It was touching to meet my cousin Marcia whose family had never left the the Honesdale area. It is clear that she is “as bright as a button,” but she did not go to college “though she had the grades to do so” and currently works as a department manager at Walmart. It is entirely possible that I too would not have gone to college if Catherine Iloff had stayed in Honesdale. At the end of our day Marcia and I added up the pluses and minuses in our lives—I have more economic security and have “accomplished more” with my life, while she is very happily married and embraced by a large extended family. We each counted our blessings, while wondering at how different each of our lives could have been if our great-grandparents had made different choices.
What did it mean for me to visit Honesdale? Having been raised to think of myself as “melted into the pot,” I am finally learning about my family’s origins. I am grateful for the opportunities I have had, while at the same time I mourn the ties to land, family, and community that have been lost.
*Thanks to Joyce Zonana for driving me to Honesdale and for taking photos of the church records.
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Carol P. Christ’s new book written with Judith Plaskow is Goddess and God in the World: Conversations in Embodied Theology. They are co-editors of Womanspirit Rising and Weaving the Visions. Carol wrote the first Goddess feminist theology, Rebirth of the Goddess and the process feminist theology, She Who Changes.
Listen to Judith and Carol’s first interview on the book on Northern Spirit Radio and their second on WATER.
Carol P. Christ leads the Goddess Pilgrimage to Crete. Join the 2017 spring and fall tours now and save $150.
11 thoughts on “Down on the Farm by Carol P. Christ”
what a touching adventure!
After reading in an earlier post about your great great grandfather and his 2 wives, it is wonderful to see the story come alive with your visit to the land and meeting your cousin. It is grounding to know that despite many changes your family history remains in the land. I loved the vision of you both holding hands and falling on your bottoms in laughter – a beautiful powerful connection!
I resonate with this bit “wondering at how different each of our lives could have been if our great-grandparents had made different choices.” I wonder too about how those choices of my grandparents, and great grandparents and so on, have affected my life and then of course how my choices even now, affect others – not just my bloodline, but that too.
BTW the stars at the top seem to be malfunctioning. I tried to put in 5 and they would not register.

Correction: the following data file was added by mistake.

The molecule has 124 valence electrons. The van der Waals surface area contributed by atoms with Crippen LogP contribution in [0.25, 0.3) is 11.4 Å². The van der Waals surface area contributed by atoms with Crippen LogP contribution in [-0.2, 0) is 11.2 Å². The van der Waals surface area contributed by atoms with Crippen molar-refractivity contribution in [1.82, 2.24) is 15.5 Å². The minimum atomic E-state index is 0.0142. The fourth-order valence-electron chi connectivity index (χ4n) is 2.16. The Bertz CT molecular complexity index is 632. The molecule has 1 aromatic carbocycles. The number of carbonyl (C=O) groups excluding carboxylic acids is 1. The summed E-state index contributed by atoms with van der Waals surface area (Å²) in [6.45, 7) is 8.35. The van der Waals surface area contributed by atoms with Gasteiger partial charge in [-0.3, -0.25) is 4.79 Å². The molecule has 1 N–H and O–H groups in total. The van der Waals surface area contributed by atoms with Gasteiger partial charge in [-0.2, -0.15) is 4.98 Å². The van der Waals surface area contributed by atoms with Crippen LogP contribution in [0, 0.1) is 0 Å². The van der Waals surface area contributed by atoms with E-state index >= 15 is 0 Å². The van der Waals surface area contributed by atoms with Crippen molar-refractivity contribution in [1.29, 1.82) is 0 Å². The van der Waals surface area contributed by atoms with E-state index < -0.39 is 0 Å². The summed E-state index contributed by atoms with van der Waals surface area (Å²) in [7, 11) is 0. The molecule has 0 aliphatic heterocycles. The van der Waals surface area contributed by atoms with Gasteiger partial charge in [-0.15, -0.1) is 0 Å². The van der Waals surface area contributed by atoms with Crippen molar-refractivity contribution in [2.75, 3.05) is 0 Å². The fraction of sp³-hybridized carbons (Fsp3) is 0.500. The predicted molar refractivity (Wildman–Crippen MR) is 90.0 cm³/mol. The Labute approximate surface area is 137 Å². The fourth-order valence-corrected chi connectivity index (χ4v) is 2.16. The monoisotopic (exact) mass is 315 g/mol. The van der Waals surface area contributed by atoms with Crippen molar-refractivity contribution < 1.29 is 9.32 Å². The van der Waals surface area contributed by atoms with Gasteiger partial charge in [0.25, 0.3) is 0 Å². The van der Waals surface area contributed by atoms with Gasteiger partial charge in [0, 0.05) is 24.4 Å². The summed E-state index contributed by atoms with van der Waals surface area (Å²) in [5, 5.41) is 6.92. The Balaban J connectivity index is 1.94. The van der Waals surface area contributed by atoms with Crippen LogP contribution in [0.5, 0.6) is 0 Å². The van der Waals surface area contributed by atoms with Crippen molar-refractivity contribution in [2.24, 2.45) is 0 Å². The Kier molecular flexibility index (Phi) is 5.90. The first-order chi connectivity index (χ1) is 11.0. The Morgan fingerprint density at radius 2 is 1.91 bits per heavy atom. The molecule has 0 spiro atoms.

Thank you Carol for your beautifully worded description of our adventure ! Love you cuz !
love you too cuz
Henry and Catherina Iloff were my 3x great grandparents. My 2x great grandfather was their son George who moved to Iowa where my great grandfather, grandfather and father was born. My given name is Debra Iloff and I was born and raised in the San Francisco bay area. I have done some research on my family history and was fascinated by your discoveries and stories you have written. I would love to learn more.
Fascinating! I have a friend who is nearly consumed by genealogy and has traveled much while tracing her family. She’s got it back to the Middle Ages. I once had to tell her who Henry II was and explain that he had numerous mistresses, from one of which a line of her family is descended.
I think our family stories are highly interesting, too, but, well….I’m just too lazy to do the research. I’m always glad when other people are more industrious than I am. ;-)
I remember Borden’s Milk! Is the company still operating? Part of my childhood!
I am one who is very glad your family took “your road” so we get to know you a little. That is something I think about often…the different roads available that I didn’t take, and the ones I did, and the difference they made.
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Thank you for this fascinating and touching story! Your wondering if the community found your great-great-grandfather’s second marriage to his wife’s niece scandalous made me think of a story from my own family. My great-grandfather died when my grandmother was very young, leaving my great-grandmother to support herself and her daughter alone for many years. After my grandmother left home, my great-grandmother married her deceased husband’s twin brother. My sister and I always wondered about this, and the fact that no one in our family seemed to mention it as anything but an afterthought. Had they been madly in love for decades? Had they suddenly found themselves in love in their 50s? As I’ve gotten older, I’ve begun to think that probably it was just something that made sense – probably my great-grandmother’s household and that of her husband’s twin brother were close and shared support when needed. Probably neither one was especially well off. After my grandmother left home, and perhaps after her husband’s twin brother’s wife died, it just didn’t make sense to have two households in the family with one person in each, so they consolidated… not very romantic, but I wonder if this kind of thing was fairly common in the small rural communities in which both our families lived in the latter part of the 19th and early part of the 20th century. Now you’ve made me think I should explore that more!
hmm In the twentieth century, one of Elizabeth Iloff’s two daughters died and her sister began looking after the children, eventually marrying the husband. Somehow marrying your children’s aunt seems more OK than marrying your children’s cousin who is so much younger. But who knows?
I guess marrying your children’s cousin smacks of incest!